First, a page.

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THE   BRONTES                      12Q
gentlest and, though pretty, the most ordinary-
looking. Charlotte's smallness was noticeable and
Emily's tall figure invariably dressed in lank,
unfashionable clothes, and dumb aloofness must
have marked her out. But in this biographical
notice Charlotte was burying her sisters with
solemn honours. In those days, one could not
write of the beloved dead in a living way. Im-
pressions had to be subdued into grave sentences ;
from the past tense with its absolute finality there
was no escape. The gulf between life and death
was greater then than it is now. The souls of the
dead were with God and for mourners to write
naturally about them was not in keeping with the
sense of private loss.
So it happened that Emily's personality was
shrouded as no doubt Emily herself would have
said defiantly that she wished it should be. Char-
lotte's Preface remained for over thirty years the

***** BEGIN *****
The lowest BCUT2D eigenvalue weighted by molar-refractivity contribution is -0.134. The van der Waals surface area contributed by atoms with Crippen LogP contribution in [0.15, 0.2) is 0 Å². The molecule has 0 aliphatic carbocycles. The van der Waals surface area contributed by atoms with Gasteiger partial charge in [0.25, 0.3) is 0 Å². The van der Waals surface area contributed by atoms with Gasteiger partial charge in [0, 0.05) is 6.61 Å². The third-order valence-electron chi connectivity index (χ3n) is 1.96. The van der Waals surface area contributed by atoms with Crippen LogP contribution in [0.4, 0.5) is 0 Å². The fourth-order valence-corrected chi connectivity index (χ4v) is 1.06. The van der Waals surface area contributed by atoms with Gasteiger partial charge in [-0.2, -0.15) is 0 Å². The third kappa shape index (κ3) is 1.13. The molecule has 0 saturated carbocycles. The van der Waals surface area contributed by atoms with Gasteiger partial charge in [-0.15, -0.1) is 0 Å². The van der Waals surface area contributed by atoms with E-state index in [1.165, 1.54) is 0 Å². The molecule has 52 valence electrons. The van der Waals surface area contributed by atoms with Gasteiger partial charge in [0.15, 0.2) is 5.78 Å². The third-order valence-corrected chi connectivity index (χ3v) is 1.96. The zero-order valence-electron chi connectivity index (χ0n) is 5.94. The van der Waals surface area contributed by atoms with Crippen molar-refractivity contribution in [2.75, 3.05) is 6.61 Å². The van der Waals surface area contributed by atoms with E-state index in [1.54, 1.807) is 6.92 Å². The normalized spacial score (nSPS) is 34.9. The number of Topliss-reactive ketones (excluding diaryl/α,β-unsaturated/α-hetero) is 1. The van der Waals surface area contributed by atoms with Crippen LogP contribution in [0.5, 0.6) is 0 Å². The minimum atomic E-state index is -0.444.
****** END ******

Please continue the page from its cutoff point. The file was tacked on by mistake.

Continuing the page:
only biographical account of Emily and it is still,
and must always be, the outstanding source of
knowledge of her life and character. But it is
painfully short and reserved. What would we
not have given if Mrs. Gaskell had written down
all that Charlotte told her about Emily, of whom,
says Mrs. Gaskell, " she was never tired of talking,
nor I of listening," or if Charlotte, instead of
writing Shirley, who was meant to be Emily as she
might have been in prosperity, had written a
story about Emily as she was in obscurity and un-
success ! After Emily's death, Charlotte was
haunted by recollections of her. She was con-
stantly seeing likenesses to Emily in people whom